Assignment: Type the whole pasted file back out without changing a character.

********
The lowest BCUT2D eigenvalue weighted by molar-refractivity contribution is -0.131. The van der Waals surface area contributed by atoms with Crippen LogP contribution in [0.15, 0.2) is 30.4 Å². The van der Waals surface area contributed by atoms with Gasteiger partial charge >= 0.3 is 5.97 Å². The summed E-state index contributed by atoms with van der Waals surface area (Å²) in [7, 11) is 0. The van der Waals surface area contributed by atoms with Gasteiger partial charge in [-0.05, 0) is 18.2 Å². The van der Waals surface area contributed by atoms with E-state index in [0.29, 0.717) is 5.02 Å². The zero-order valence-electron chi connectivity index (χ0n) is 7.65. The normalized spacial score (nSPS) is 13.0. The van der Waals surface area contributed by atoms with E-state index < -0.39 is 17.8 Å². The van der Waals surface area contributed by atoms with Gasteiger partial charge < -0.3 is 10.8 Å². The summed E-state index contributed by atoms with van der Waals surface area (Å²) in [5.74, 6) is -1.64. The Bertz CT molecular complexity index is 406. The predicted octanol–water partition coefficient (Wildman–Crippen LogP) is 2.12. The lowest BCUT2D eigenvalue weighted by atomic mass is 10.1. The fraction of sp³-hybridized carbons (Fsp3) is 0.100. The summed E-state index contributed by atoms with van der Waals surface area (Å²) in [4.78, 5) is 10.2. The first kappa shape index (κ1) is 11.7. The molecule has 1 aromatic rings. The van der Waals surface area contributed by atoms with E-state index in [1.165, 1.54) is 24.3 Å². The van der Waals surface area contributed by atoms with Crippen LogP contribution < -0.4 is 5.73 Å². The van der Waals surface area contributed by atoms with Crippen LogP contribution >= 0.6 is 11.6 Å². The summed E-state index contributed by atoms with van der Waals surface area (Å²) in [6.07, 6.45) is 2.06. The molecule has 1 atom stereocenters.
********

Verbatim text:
The lowest BCUT2D eigenvalue weighted by molar-refractivity contribution is -0.131. The van der Waals surface area contributed by atoms with Crippen LogP contribution in [0.15, 0.2) is 30.4 Å². The van der Waals surface area contributed by atoms with Gasteiger partial charge >= 0.3 is 5.97 Å². The summed E-state index contributed by atoms with van der Waals surface area (Å²) in [7, 11) is 0. The van der Waals surface area contributed by atoms with Gasteiger partial charge in [-0.05, 0) is 18.2 Å². The van der Waals surface area contributed by atoms with E-state index in [0.29, 0.717) is 5.02 Å². The zero-order valence-electron chi connectivity index (χ0n) is 7.65. The normalized spacial score (nSPS) is 13.0. The van der Waals surface area contributed by atoms with E-state index < -0.39 is 17.8 Å². The van der Waals surface area contributed by atoms with Gasteiger partial charge < -0.3 is 10.8 Å². The summed E-state index contributed by atoms with van der Waals surface area (Å²) in [5.74, 6) is -1.64. The Bertz CT molecular complexity index is 406. The predicted octanol–water partition coefficient (Wildman–Crippen LogP) is 2.12. The lowest BCUT2D eigenvalue weighted by atomic mass is 10.1. The fraction of sp³-hybridized carbons (Fsp3) is 0.100. The summed E-state index contributed by atoms with van der Waals surface area (Å²) in [4.78, 5) is 10.2. The first kappa shape index (κ1) is 11.7. The molecule has 1 aromatic rings. The van der Waals surface area contributed by atoms with E-state index in [1.165, 1.54) is 24.3 Å². The van der Waals surface area contributed by atoms with Crippen LogP contribution < -0.4 is 5.73 Å². The van der Waals surface area contributed by atoms with Crippen LogP contribution >= 0.6 is 11.6 Å². The summed E-state index contributed by atoms with van der Waals surface area (Å²) in [6.07, 6.45) is 2.06. The molecule has 1 atom stereocenters.